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A newly discovered security tape filmed the night Aryeh Karp was killed does not show the area where the attack occured, the police and prosecution argued yesterday, but the court nonetheless ruled the murder trial will be postponed until June to let the defense examine the new evidence .

The defense team claims that the state withheld this evidence.

Aryeh Karp was assaulted by a gang of young men while out with his family on the Tel Baruch beach in northern Tel Aviv, and his body was found several hours later.

The tape, recorded by the Sde Dov airport security cameras, shows an area 600 to 700 meters north of the site of the attack, sources from the Tel Aviv district prosecution said.

Furthermore, there is no evidence that the person seen running in the video is Karp; nor is there evidence that the people running behind him are chasing him, the source said.

However, the Tel Aviv District Court decided to postpone the trial.

The defense attorneys for the murder suspects say that due to the court's decision, they have time to get the tape, which they claim shows Karp running from his assailants.

The defense has maintained that the suspects on trial are not the ones who killed Karp, even though they do not deny attacking him. The attorneys say that at the time the video was recorded, their clients were elsewhere, as their cell phone records show. This therefore proves that their clients were not the killers, they say.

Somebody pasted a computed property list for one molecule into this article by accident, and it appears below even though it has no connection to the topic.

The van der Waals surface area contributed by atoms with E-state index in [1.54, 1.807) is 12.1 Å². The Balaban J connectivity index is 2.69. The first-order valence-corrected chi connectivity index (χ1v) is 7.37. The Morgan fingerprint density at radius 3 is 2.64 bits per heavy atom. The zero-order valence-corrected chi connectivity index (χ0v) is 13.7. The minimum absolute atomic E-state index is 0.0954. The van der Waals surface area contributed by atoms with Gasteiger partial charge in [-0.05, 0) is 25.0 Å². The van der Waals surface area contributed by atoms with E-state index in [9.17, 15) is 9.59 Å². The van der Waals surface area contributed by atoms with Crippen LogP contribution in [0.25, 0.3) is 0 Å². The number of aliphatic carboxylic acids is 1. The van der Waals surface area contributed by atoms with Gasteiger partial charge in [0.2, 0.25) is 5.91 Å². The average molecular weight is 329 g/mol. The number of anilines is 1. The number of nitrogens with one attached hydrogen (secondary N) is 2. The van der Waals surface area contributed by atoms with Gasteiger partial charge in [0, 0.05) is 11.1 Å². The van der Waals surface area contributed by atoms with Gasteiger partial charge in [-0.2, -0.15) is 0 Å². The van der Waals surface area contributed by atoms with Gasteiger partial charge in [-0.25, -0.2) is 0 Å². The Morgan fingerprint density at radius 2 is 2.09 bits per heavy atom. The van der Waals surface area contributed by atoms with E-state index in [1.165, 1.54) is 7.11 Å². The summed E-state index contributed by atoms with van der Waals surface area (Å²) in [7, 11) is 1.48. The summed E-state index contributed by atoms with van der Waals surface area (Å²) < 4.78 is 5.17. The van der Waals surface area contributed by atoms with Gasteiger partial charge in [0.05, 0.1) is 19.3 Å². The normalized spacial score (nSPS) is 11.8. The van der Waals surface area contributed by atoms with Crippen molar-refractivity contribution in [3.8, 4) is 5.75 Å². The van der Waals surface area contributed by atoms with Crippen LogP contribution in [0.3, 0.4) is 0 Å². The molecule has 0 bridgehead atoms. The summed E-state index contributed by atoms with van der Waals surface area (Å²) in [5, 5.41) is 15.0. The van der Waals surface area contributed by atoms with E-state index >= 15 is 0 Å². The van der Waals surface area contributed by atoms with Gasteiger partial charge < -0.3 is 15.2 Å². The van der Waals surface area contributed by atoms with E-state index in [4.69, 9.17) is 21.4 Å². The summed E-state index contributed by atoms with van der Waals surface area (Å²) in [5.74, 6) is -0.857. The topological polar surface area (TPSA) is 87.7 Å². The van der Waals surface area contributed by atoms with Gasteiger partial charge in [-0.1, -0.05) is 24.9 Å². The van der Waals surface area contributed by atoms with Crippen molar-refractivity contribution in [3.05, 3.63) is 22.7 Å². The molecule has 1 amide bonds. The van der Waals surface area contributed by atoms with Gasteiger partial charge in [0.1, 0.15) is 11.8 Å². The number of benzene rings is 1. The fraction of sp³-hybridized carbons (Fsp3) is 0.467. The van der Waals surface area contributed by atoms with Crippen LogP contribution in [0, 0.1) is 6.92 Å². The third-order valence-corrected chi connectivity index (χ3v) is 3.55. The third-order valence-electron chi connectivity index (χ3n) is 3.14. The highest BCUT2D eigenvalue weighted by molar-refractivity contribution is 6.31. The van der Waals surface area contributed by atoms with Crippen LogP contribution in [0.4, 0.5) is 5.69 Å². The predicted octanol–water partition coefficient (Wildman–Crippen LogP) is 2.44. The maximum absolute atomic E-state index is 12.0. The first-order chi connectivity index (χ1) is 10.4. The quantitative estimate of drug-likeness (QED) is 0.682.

The prosecution rejects the defense's argument, arguing that it is impossible to identify the person running in the video. The prosecution also says that eyewitnesses and DNA evidence prove with certainty that after the assault Karp ran southward, while the recording shows a person running northward.

"Fifteen minutes after the assault, he could not have been running 600 to 700 meters north of the site of the attack," prosecution sources said.

However, the court ruled that the new evidence may play a role, and "under such circumstances we found it necessary to let the defense attorneys have the time necessary to prepare."

Prosecution sources tried to minimize the impact of the hiatus, stressing that a break had been scheduled anyway, since the panel of judges is off in March and April.